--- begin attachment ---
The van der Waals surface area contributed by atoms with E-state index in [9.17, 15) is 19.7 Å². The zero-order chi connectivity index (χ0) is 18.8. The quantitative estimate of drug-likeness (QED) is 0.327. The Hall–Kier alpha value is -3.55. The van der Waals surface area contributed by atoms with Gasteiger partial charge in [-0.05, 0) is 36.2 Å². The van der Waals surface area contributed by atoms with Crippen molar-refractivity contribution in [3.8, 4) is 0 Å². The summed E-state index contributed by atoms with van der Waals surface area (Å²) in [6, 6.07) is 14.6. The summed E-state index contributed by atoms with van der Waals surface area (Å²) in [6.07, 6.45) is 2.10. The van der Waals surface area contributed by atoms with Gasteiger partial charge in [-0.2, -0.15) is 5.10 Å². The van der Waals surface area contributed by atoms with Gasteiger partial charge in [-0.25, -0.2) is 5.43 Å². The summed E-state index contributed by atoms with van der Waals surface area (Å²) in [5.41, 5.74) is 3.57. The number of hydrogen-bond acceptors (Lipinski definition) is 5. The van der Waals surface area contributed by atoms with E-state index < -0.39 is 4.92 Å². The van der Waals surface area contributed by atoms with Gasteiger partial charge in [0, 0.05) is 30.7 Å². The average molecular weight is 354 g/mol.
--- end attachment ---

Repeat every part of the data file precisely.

The van der Waals surface area contributed by atoms with E-state index in [9.17, 15) is 19.7 Å². The zero-order chi connectivity index (χ0) is 18.8. The quantitative estimate of drug-likeness (QED) is 0.327. The Hall–Kier alpha value is -3.55. The van der Waals surface area contributed by atoms with Gasteiger partial charge in [-0.05, 0) is 36.2 Å². The van der Waals surface area contributed by atoms with Crippen molar-refractivity contribution in [3.8, 4) is 0 Å². The summed E-state index contributed by atoms with van der Waals surface area (Å²) in [6, 6.07) is 14.6. The summed E-state index contributed by atoms with van der Waals surface area (Å²) in [6.07, 6.45) is 2.10. The van der Waals surface area contributed by atoms with Gasteiger partial charge in [-0.2, -0.15) is 5.10 Å². The van der Waals surface area contributed by atoms with Gasteiger partial charge in [-0.25, -0.2) is 5.43 Å². The summed E-state index contributed by atoms with van der Waals surface area (Å²) in [5.41, 5.74) is 3.57. The number of hydrogen-bond acceptors (Lipinski definition) is 5. The van der Waals surface area contributed by atoms with E-state index < -0.39 is 4.92 Å². The van der Waals surface area contributed by atoms with Gasteiger partial charge in [0, 0.05) is 30.7 Å². The average molecular weight is 354 g/mol.